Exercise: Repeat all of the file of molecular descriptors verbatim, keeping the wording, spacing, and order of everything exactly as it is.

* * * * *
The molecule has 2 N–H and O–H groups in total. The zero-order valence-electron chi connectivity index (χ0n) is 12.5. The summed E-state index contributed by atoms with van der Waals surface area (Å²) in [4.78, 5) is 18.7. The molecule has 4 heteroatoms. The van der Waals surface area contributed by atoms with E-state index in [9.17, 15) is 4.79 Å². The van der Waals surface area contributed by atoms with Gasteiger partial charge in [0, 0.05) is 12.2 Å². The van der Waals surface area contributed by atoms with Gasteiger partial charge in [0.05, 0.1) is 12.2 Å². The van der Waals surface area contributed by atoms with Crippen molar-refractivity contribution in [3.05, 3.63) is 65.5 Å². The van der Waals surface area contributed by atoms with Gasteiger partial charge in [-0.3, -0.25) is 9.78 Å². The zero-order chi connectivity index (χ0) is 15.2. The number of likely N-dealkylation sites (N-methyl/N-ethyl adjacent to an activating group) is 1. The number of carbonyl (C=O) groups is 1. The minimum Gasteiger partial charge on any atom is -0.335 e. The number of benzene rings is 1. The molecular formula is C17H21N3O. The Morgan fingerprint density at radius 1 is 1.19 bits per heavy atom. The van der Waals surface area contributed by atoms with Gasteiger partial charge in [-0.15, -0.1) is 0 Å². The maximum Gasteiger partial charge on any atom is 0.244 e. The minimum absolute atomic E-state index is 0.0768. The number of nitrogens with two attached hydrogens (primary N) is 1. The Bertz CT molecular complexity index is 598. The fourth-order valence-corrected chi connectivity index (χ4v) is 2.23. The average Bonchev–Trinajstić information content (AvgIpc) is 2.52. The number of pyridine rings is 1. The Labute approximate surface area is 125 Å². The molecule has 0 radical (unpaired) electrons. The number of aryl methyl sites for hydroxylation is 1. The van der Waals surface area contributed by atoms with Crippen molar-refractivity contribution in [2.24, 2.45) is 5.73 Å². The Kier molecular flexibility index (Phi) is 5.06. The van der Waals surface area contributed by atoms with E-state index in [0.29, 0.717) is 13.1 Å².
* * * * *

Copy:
The molecule has 2 N–H and O–H groups in total. The zero-order valence-electron chi connectivity index (χ0n) is 12.5. The summed E-state index contributed by atoms with van der Waals surface area (Å²) in [4.78, 5) is 18.7. The molecule has 4 heteroatoms. The van der Waals surface area contributed by atoms with E-state index in [9.17, 15) is 4.79 Å². The van der Waals surface area contributed by atoms with Gasteiger partial charge in [0, 0.05) is 12.2 Å². The van der Waals surface area contributed by atoms with Gasteiger partial charge in [0.05, 0.1) is 12.2 Å². The van der Waals surface area contributed by atoms with Crippen molar-refractivity contribution in [3.05, 3.63) is 65.5 Å². The van der Waals surface area contributed by atoms with Gasteiger partial charge in [-0.3, -0.25) is 9.78 Å². The zero-order chi connectivity index (χ0) is 15.2. The number of likely N-dealkylation sites (N-methyl/N-ethyl adjacent to an activating group) is 1. The number of carbonyl (C=O) groups is 1. The minimum Gasteiger partial charge on any atom is -0.335 e. The number of benzene rings is 1. The molecular formula is C17H21N3O. The Morgan fingerprint density at radius 1 is 1.19 bits per heavy atom. The van der Waals surface area contributed by atoms with Gasteiger partial charge in [-0.15, -0.1) is 0 Å². The maximum Gasteiger partial charge on any atom is 0.244 e. The minimum absolute atomic E-state index is 0.0768. The number of nitrogens with two attached hydrogens (primary N) is 1. The Bertz CT molecular complexity index is 598. The fourth-order valence-corrected chi connectivity index (χ4v) is 2.23. The average Bonchev–Trinajstić information content (AvgIpc) is 2.52. The number of pyridine rings is 1. The Labute approximate surface area is 125 Å². The molecule has 0 radical (unpaired) electrons. The number of aryl methyl sites for hydroxylation is 1. The van der Waals surface area contributed by atoms with Crippen molar-refractivity contribution in [2.24, 2.45) is 5.73 Å². The Kier molecular flexibility index (Phi) is 5.06. The van der Waals surface area contributed by atoms with E-state index in [0.29, 0.717) is 13.1 Å².